2010 MICF – James Dowdeswell

Posted on 16 April 2010

James Dowdeswell in My Grandad Was A Clown And Those Are Big Shoes To Fill

James points out early in his show that (like my own brother) he has a lazy eye. However, I must point out that the lazy eye in no way impeded the many sparkles that twinkled therein. What James has in spades is twinkle-eyed charm.

It’s a valuable skill to get your audience empathising with your anecdotes. What also works well, if it’s not too self-conscious, is a gently added wink or twinkle that brings people along with what the comedian finds funny. I frequently add  a few jokes that are for as much my own amusement as that of my audience. Too much of this and it gets self-indulgent. Yet, just the right amount and you’re expanding people’s idea of what’s funny.

I would also point out that James is a big tease. I could easily have enjoyed another thirty minutes of his show in order to have certain of his anecdotes expanded upon.

He speaks about his grandfather’s life, a man who was a profesional clown and worked with Charlie Chaplin around the turn of the previous century. He then speaks briefly about his own journey toward becoming a clown. I loved his stories of childhood play-acting. He mentions he went to clown school, but then tells us very little of what that experience was like. I would LOVE to know what “pie in the face” training is like. Do they get fitted for giant shoes? And on stage he had a big red nose on his prop table that I desperately wanted to see get used. Otherwise the parallel construction of their two lives was brilliant.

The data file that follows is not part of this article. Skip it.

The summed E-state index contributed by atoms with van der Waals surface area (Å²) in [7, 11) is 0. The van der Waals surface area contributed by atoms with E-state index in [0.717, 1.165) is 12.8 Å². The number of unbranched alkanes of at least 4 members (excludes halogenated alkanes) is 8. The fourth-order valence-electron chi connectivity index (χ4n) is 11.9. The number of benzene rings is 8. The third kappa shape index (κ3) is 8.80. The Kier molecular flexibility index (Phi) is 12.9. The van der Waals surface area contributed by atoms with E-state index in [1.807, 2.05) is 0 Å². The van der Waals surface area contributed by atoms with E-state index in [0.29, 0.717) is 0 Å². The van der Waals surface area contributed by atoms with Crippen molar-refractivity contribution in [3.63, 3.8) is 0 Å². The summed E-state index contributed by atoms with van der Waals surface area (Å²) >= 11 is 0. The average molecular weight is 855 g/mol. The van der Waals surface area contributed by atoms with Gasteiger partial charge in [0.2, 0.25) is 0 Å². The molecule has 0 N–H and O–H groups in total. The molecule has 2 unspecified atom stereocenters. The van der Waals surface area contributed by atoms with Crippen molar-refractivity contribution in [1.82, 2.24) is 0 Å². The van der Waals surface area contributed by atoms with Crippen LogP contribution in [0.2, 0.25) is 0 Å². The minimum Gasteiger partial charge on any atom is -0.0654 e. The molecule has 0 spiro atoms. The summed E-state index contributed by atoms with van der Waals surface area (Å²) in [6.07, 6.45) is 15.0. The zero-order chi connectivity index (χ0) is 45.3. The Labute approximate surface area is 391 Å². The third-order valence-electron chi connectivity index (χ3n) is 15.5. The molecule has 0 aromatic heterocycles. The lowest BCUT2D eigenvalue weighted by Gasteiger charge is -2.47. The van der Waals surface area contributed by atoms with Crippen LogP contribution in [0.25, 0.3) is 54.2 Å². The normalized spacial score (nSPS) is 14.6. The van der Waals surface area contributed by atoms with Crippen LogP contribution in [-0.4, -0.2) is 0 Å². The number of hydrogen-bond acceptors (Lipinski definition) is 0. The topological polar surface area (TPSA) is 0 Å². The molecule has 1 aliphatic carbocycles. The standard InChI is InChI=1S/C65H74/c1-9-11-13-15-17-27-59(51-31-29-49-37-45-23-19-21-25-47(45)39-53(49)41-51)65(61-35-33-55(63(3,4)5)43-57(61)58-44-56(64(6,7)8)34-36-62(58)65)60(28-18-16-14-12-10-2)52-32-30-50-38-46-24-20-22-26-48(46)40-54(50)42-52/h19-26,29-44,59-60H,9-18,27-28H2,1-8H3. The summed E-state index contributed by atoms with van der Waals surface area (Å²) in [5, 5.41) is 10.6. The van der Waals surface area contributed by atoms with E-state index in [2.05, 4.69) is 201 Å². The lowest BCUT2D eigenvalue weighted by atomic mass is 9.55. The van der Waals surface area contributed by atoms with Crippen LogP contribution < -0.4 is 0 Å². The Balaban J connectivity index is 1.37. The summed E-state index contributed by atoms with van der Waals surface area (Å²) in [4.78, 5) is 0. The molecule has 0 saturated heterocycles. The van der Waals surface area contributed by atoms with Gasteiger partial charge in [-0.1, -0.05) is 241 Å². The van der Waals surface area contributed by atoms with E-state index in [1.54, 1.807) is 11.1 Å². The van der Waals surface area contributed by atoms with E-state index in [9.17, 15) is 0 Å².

The clown Olympics anecdote was stitch in the side funny. If only I could have heard more of his ideas on how clowns would fit into a variety of sporting events.

I am very fond of laid back joke telling styles. James has that delicious pacing which speaks of warmth and confidence. With the particular material of this show, I believe he could add even more exaggerated gestures and outrageous over-statement. This is what we love about the old silent comedies. In particular his re-enactment of his own opening done 1902 style could have used this. Even so it was a beautiful moment on stage giving tribute to his grandfather while demonstrating how he was carrying one family trade forward.

If you have the time, James is well worth a look-in before the comedy festival wraps up for the year.

Peace and kindness,

Katherine


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